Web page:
American Journal of Public Health
Mass Shootings and Psychiatric Deinstitutionalization, Here and Abroad
Dimitrios Pagourtzis, the student accused of shooting 10 people to death at a Texas high school in May 2018, was on the honor roll. His pre-AP language arts teacher, Valerie Martin, described him as bright, and “quiet, but he wasn’t quiet in a creepy way.” His football teammate Tyler Ray admired his commitment to summer workouts and his family’s commitment to attending his games. By many accounts, Pagourtzis was an active participant in the civic and cultural institutions of Santa Fe, supported by a caring community of family and friends.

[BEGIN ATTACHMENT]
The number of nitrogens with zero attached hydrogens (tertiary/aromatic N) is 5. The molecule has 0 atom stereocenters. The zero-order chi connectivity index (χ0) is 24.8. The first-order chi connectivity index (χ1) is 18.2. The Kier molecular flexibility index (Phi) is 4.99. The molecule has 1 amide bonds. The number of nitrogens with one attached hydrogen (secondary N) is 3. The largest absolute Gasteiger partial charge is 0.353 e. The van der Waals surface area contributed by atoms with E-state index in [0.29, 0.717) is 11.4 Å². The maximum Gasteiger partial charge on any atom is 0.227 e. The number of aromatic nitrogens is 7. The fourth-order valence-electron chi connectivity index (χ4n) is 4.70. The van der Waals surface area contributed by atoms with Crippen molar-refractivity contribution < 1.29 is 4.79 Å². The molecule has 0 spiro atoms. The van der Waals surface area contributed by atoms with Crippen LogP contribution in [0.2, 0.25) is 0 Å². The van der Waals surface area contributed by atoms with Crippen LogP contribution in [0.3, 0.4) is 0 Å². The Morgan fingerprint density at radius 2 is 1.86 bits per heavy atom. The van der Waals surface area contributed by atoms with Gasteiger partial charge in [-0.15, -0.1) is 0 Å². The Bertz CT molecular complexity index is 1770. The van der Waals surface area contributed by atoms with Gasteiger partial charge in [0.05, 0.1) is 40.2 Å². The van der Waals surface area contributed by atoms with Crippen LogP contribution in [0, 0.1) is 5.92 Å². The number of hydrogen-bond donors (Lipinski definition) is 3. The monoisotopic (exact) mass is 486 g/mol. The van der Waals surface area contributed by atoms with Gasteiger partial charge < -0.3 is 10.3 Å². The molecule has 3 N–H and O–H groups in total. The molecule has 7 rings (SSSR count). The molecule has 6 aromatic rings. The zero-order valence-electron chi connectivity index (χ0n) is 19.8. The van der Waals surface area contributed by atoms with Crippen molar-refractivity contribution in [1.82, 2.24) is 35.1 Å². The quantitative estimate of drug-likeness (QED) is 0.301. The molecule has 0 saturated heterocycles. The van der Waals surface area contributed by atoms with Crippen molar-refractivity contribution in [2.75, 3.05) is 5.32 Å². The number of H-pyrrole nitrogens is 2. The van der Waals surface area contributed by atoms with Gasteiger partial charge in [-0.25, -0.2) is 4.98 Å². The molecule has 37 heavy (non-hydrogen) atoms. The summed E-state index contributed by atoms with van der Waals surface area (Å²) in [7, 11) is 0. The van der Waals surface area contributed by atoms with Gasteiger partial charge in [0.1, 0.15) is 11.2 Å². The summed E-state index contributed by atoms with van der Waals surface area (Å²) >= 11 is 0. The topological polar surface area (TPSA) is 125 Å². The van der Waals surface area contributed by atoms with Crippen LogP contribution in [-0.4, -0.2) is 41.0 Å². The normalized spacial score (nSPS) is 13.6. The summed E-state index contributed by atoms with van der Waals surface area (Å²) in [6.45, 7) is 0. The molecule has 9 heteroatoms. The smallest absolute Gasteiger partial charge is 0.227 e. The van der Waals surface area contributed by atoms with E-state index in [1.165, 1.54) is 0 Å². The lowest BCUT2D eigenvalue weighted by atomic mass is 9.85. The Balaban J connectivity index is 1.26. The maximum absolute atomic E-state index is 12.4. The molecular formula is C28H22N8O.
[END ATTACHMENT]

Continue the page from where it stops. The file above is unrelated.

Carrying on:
Yet, in the wake of such atrocities, observers now instinctively begin to comb the suspect’s mental health history for signs of disorder. In this case, we have discovered his Facebook page, where a photo of a t-shirt reading “Born to Kill” appeared. Although this image should be enough to raise suspicions about an adolescent’s psychological development, when placed in context, it may not have been enough to commit Pagourtzis to psychiatric services, neither voluntarily nor involuntarily, even if these services were widely available.